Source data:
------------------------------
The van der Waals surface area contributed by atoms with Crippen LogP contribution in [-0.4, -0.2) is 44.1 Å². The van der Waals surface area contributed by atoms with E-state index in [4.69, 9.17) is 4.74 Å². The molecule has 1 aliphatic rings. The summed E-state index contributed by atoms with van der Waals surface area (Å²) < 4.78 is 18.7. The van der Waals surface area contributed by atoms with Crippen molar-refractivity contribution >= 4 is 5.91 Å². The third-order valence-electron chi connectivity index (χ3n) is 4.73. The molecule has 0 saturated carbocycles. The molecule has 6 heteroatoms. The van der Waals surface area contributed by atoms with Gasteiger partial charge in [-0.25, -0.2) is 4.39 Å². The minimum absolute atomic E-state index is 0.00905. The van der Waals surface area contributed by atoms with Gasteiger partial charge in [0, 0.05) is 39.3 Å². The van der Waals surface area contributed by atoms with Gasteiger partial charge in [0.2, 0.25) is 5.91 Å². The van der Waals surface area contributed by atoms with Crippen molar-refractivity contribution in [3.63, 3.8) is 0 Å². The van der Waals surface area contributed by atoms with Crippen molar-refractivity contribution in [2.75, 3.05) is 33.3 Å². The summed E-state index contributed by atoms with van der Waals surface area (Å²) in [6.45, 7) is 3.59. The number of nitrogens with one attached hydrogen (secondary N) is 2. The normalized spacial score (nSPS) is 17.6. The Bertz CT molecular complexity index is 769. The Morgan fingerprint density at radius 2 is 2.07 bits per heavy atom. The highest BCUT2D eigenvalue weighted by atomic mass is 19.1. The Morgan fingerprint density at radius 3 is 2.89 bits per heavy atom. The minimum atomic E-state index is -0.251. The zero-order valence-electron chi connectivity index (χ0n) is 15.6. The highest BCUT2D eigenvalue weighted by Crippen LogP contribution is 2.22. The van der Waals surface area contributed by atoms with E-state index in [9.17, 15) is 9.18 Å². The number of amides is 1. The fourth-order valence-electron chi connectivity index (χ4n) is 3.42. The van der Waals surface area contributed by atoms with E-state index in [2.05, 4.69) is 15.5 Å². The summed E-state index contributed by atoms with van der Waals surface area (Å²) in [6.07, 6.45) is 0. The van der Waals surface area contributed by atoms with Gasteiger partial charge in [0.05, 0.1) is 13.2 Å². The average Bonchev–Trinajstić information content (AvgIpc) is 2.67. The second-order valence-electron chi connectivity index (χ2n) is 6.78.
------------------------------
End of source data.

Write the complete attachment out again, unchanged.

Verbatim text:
The van der Waals surface area contributed by atoms with Crippen LogP contribution in [-0.4, -0.2) is 44.1 Å². The van der Waals surface area contributed by atoms with E-state index in [4.69, 9.17) is 4.74 Å². The molecule has 1 aliphatic rings. The summed E-state index contributed by atoms with van der Waals surface area (Å²) < 4.78 is 18.7. The van der Waals surface area contributed by atoms with Crippen molar-refractivity contribution >= 4 is 5.91 Å². The third-order valence-electron chi connectivity index (χ3n) is 4.73. The molecule has 0 saturated carbocycles. The molecule has 6 heteroatoms. The van der Waals surface area contributed by atoms with Gasteiger partial charge in [-0.25, -0.2) is 4.39 Å². The minimum absolute atomic E-state index is 0.00905. The van der Waals surface area contributed by atoms with Gasteiger partial charge in [0, 0.05) is 39.3 Å². The van der Waals surface area contributed by atoms with Gasteiger partial charge in [0.2, 0.25) is 5.91 Å². The van der Waals surface area contributed by atoms with Crippen molar-refractivity contribution in [3.63, 3.8) is 0 Å². The van der Waals surface area contributed by atoms with Crippen molar-refractivity contribution in [2.75, 3.05) is 33.3 Å². The summed E-state index contributed by atoms with van der Waals surface area (Å²) in [6.45, 7) is 3.59. The number of nitrogens with one attached hydrogen (secondary N) is 2. The normalized spacial score (nSPS) is 17.6. The Bertz CT molecular complexity index is 769. The Morgan fingerprint density at radius 2 is 2.07 bits per heavy atom. The highest BCUT2D eigenvalue weighted by atomic mass is 19.1. The Morgan fingerprint density at radius 3 is 2.89 bits per heavy atom. The minimum atomic E-state index is -0.251. The zero-order valence-electron chi connectivity index (χ0n) is 15.6. The highest BCUT2D eigenvalue weighted by Crippen LogP contribution is 2.22. The van der Waals surface area contributed by atoms with E-state index in [9.17, 15) is 9.18 Å². The number of amides is 1. The fourth-order valence-electron chi connectivity index (χ4n) is 3.42. The van der Waals surface area contributed by atoms with E-state index in [2.05, 4.69) is 15.5 Å². The summed E-state index contributed by atoms with van der Waals surface area (Å²) in [6.07, 6.45) is 0. The van der Waals surface area contributed by atoms with Gasteiger partial charge in [0.05, 0.1) is 13.2 Å². The average Bonchev–Trinajstić information content (AvgIpc) is 2.67. The second-order valence-electron chi connectivity index (χ2n) is 6.78.